This is useful for comparing bench players, players who miss a substantial number of games, and rookies. Bench players get a "fair shake" by this statistic, because they often have less time on the floor in which to accumulate MEV toward a larger cumulative share of team success...VCR is useful for comparing rookies, as well, since they often play relatively few minutes, and since their teams often win very few games. Rookies with high BXS are the most impressive, but more often than not, rookies don’t produce many wins. Rather, they may produce MEV efficiently, and we can see this in VCR.

    Click here for even more about how VCR can be applied to basketball.

  • Last, but along those lines, is another problem even with VCR and it is epitomized by a player like Shalee Lehning. Scoring is still important in basketball -- hence the reason why usage and efficiency seems to be so valuable in evaluating rookies -- and even a metric like VCR weights a player's ability to put points on the board heavily. However, the problem is that a rookie might not come on the floor and get a whole lot of shots. During that time, they might do other things very well that speak to value beyond just scoring. For that, we can use another metric called "value added", with a caveat.

    Hardwood Paroxysm " Blog Archive " The Arbitrarian: Marginal productivity of box score statistics
    "Value Added," to see each player’s MEV less points scored, per game. This is an estimate of the non-scoring ways in which each individual helps his team and hurts the other team. Pass-first point guards, defensive-minded bangers, and well-rounded contributors rise to the top. Chuckers (see: Ben Gordon), often characterized by flashy scoring numbers, sink to the bottom. These players still contribute positively, through their ability to score, but their positive value is diminished by the number of shots they miss, turnovers they give up, and the other things they fail to do to help their team improve that final margin.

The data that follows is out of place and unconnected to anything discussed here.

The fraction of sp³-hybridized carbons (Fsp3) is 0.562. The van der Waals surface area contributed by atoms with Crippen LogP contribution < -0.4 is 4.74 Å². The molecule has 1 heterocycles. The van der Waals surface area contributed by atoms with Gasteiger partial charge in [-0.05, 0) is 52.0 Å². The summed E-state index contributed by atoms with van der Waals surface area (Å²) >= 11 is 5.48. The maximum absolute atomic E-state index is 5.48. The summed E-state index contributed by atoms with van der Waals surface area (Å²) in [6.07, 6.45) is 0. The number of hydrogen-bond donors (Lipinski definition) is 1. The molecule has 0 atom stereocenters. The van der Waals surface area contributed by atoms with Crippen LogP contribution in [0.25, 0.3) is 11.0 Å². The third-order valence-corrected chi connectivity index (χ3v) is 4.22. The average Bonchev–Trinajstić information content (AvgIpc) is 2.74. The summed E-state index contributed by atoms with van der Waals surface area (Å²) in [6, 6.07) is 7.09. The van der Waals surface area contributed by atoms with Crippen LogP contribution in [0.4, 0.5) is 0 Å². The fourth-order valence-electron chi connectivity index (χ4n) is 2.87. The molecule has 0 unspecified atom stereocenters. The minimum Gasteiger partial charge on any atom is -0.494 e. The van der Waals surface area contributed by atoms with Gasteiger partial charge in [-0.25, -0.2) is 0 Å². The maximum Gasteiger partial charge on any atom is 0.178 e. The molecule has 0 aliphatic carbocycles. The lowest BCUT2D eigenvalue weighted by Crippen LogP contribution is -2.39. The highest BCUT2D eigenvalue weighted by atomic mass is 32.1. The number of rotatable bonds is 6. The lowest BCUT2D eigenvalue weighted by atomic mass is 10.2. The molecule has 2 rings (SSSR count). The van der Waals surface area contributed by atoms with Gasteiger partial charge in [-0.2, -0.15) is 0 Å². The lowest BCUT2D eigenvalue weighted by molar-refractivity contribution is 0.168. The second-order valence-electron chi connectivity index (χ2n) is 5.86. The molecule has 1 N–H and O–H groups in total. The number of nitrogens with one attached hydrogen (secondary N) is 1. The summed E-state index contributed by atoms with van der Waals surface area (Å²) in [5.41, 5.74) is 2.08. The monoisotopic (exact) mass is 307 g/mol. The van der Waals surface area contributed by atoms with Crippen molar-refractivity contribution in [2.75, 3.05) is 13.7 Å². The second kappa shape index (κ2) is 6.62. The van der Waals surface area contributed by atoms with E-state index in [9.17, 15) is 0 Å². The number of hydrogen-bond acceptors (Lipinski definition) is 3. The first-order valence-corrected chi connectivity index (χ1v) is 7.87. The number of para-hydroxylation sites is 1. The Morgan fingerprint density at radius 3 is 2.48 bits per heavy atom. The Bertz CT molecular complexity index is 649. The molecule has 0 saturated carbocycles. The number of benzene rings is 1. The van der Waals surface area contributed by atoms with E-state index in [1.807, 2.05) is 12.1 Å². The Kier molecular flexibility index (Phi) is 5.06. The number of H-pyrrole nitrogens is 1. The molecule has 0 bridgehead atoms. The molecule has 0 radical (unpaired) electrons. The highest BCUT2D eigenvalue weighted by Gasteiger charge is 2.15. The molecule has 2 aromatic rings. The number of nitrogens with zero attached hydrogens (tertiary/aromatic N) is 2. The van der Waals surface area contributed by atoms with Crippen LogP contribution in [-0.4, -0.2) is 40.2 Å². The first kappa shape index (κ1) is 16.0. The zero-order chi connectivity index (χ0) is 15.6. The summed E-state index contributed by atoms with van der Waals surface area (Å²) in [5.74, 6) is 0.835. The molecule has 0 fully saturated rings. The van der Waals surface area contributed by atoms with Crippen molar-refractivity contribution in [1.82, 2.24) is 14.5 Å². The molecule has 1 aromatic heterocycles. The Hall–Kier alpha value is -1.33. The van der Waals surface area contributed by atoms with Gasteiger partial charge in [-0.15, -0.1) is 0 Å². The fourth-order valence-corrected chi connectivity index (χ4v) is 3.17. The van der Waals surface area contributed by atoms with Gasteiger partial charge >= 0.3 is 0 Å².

The best way to think of "value added" in terms of rookie performance is by seeing it as a safety net. Consistent with the logic of evaluating rookies based upon their ability to create scoring opportunities efficiently, scoring is not bad. In fact, a rookie who can score in bunches efficiently -- even to the exclusion of everything else -- is probably pretty good. However, if a player cannot score efficiently -- or if they have a below average VCR -- value added can become a redemptive metric to at least give them the benefit of the doubt to become a productive contributor in the future. It's just yet another way to be as generous as possible when evaluating players who probably should not be considered finished products. I hesitated to use this at all, but it pretty well identified second year players who have stepped up this year (e.g. Chante Black), those who still haven't quite come around yet (e.g. Kia Vaughn, Quanitra Hollingsworth), and a few college stars who were drafted high but still haven't been as consistent as their teams might have hoped (e.g. Marissa Coleman, Kristi Toliver, and Renee Montgomery).
  • After those things, 2 point percentage also seems to be an important determinant of success, in addition to assist rate for guards.